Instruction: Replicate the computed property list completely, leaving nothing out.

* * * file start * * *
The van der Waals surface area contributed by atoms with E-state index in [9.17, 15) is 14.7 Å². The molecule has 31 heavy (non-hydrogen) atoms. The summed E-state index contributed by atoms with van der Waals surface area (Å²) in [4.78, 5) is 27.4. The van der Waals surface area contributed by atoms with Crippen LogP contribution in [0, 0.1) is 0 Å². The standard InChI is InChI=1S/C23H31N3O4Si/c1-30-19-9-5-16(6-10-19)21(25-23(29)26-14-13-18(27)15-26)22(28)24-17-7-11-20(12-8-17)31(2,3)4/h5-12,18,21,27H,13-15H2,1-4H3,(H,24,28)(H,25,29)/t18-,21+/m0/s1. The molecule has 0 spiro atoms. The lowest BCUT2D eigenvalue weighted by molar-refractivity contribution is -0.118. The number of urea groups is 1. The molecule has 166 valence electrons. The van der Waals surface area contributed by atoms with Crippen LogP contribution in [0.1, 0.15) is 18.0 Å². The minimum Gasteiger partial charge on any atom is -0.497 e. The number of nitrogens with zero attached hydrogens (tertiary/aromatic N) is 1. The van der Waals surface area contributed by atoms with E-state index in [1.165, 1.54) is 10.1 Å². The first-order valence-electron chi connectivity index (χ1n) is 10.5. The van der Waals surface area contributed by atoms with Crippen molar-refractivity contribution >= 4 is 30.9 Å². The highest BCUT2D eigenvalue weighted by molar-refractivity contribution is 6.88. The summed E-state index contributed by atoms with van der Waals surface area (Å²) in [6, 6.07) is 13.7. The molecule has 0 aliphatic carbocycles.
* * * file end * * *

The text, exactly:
The van der Waals surface area contributed by atoms with E-state index in [9.17, 15) is 14.7 Å². The molecule has 31 heavy (non-hydrogen) atoms. The summed E-state index contributed by atoms with van der Waals surface area (Å²) in [4.78, 5) is 27.4. The van der Waals surface area contributed by atoms with Crippen LogP contribution in [0, 0.1) is 0 Å². The standard InChI is InChI=1S/C23H31N3O4Si/c1-30-19-9-5-16(6-10-19)21(25-23(29)26-14-13-18(27)15-26)22(28)24-17-7-11-20(12-8-17)31(2,3)4/h5-12,18,21,27H,13-15H2,1-4H3,(H,24,28)(H,25,29)/t18-,21+/m0/s1. The molecule has 0 spiro atoms. The lowest BCUT2D eigenvalue weighted by molar-refractivity contribution is -0.118. The number of urea groups is 1. The molecule has 166 valence electrons. The van der Waals surface area contributed by atoms with Crippen LogP contribution in [0.1, 0.15) is 18.0 Å². The minimum Gasteiger partial charge on any atom is -0.497 e. The number of nitrogens with zero attached hydrogens (tertiary/aromatic N) is 1. The van der Waals surface area contributed by atoms with E-state index in [1.165, 1.54) is 10.1 Å². The first-order valence-electron chi connectivity index (χ1n) is 10.5. The van der Waals surface area contributed by atoms with Crippen molar-refractivity contribution >= 4 is 30.9 Å². The highest BCUT2D eigenvalue weighted by molar-refractivity contribution is 6.88. The summed E-state index contributed by atoms with van der Waals surface area (Å²) in [6, 6.07) is 13.7. The molecule has 0 aliphatic carbocycles.